ACTING CHAIR ( Mr Schultz ): Following on from the chair's questions in relation to the evidence you have of what recreational fishermen are catching. I am a recreational fisherman, for your information. I have a boat down on the coast that I use from time to time. As a recreational fisherman, one of the things I do a lot of is reading fishing magazines. There are a number of fishing magazines, including two or three well known ones, circulating around the country that are in close touch with recreational fishermen. Has any move been taken by any organisation, including the Australian Museum to seek some cooperation from the fishing magazines to talk to the fishermen about what they are catching, and taking photographs of it, and forwarding on details or specimens of anything unusual or of new species? Has anybody undertaken an exercise like that? I would have thought that that would have been a practical and very cheap way of getting information.

Dr Leis : There have been various fish curators at museums who have had columns in fishing magazines from time to time, but most of those people have now retired. So, I take your point, but I also want to make the point that we do not actually assess or manage fisheries. We provide the biological underpinnings so the fisheries managers and fisheries biologists can do that sort of thing.

ACTING CHAIR: The states and territories could undertake an exercise in relation to that. How closely do you work with the states and territories on these issues?

Dr Leis : We are a state organisation and we have worked quite closely with New South Wales Fisheries in the past, although that is about to become more difficult because they are closing down the Cronulla lab and dispersing their staff to other locations.

ACTING CHAIR: Yes, I might add that that was a bad decision.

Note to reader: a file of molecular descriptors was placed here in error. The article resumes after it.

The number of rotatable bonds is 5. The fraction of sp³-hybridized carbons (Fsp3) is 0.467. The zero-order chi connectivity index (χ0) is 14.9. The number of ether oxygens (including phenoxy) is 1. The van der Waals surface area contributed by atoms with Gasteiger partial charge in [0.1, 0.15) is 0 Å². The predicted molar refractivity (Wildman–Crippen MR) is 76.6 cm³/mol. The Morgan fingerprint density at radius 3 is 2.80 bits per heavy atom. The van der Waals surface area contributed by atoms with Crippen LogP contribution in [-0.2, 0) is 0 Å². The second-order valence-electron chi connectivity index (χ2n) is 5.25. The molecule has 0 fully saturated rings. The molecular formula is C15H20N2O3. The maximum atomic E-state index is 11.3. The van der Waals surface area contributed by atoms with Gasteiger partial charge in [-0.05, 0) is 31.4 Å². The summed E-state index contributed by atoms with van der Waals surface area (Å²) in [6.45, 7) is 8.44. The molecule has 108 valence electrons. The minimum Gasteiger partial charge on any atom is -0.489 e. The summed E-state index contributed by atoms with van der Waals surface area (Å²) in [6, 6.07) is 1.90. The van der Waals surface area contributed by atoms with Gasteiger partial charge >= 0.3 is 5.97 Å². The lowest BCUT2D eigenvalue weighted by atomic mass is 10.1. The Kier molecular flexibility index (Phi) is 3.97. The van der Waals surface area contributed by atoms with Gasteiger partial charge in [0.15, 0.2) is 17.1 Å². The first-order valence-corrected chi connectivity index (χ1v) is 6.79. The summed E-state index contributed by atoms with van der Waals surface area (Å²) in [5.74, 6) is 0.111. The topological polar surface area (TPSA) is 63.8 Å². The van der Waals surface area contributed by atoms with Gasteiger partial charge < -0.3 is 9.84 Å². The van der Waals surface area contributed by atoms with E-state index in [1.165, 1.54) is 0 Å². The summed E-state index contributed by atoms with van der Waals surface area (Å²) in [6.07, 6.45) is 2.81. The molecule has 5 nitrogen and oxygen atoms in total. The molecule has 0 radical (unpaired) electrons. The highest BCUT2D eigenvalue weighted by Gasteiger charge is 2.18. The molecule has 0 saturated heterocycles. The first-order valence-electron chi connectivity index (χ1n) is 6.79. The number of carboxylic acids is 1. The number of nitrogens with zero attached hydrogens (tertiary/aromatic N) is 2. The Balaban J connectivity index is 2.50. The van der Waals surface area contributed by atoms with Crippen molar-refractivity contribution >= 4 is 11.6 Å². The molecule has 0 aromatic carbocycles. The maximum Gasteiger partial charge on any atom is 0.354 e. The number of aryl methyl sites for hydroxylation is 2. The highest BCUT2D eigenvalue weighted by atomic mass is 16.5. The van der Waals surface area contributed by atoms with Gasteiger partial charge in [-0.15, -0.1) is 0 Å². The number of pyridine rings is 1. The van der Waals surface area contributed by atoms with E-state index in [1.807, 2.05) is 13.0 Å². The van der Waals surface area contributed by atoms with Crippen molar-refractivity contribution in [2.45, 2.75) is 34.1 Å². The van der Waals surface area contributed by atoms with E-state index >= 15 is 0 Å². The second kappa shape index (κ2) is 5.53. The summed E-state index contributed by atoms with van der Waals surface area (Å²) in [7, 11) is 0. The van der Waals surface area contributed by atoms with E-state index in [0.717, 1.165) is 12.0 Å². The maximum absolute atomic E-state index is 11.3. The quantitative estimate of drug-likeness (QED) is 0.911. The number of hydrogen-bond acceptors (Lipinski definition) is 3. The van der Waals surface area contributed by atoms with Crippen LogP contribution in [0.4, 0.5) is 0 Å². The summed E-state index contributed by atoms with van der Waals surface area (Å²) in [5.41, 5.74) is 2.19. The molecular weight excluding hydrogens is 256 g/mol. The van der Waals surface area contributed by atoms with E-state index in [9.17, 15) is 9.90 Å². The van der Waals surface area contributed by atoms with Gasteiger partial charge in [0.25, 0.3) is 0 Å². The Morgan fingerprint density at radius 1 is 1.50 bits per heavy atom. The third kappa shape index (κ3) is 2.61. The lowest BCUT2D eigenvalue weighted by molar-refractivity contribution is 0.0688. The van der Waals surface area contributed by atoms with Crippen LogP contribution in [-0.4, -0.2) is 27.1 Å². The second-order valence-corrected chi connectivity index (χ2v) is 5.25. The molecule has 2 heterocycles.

Dr Leis : We are not commenting on that.

ACTING CHAIR: I do not expect you to comment, but I can comment on it. Given your 180 years of considerable records, is there is your view any justifiable evidence, scientific or otherwise, that our wild fish stock is facing serious depletion? Also, do we react and adapt positively to pressures such as trawler bykill? Once the warning is out there that we are creating a problem, do we react as positively and quickly to it as we should?

Dr Hutchings : We perhaps should just clarify that while our fish collections are very extensive, as are our other collections of commercially important species, they are not necessarily collected for the purpose of fisheries management. I think it would be quite difficult to look at our collections and ascertain whether there have been changes over time. We certainly have recently pulled together all the species that have been recorded from Sydney Harbour as part of a project for SIMS, and the number of species of fish within the harbour is amazing. If we can get a little bit more funding we potentially could look at when those fish were collected, since 1860, and see whether we can see changes. But our collections are not really collected for management options. Perhaps Dr Leis could make some more comments on that.

Dr Leis : To answer the kind of question you are asking you need to have quantitative data. For example: we went to a particular place in the 1950 and collected X square metres of area and got 100 of this particular species and then we went back this year and found something different. Museum collections by and large are not quantitative. We are after records and things like that, but in recent years we have been trying to move to make the data more quantitative. So, we are able to answer questions about species occurrence but not changes in species numbers, by and large.

Dr Hutchings : We certainly have been able to show some evidence of species distribution patterns changing, associated with climate change. But, as Dr Leis said, our collections are collected primarily to document the biodiversity of an area rather than changes in composition over time. It is a function of the number of staff we have and also just the sheer volume of space we have to store collections in.

Dr Leis : Having said all that, we do have some historical collections of fish larvae and we mentioned in our submission that going out and surveying fish larvae by towing plankton nets is one of the more effective fisheries-independent ways of assessing the size of marine populations. A few years ago, with funding from FRDC, we were able to collect into the museum a number of larval fish samples from various studies that had been done, for example, to study the sewer outfalls we were putting in off Sydney in the 1980s, and those collections are quantitative.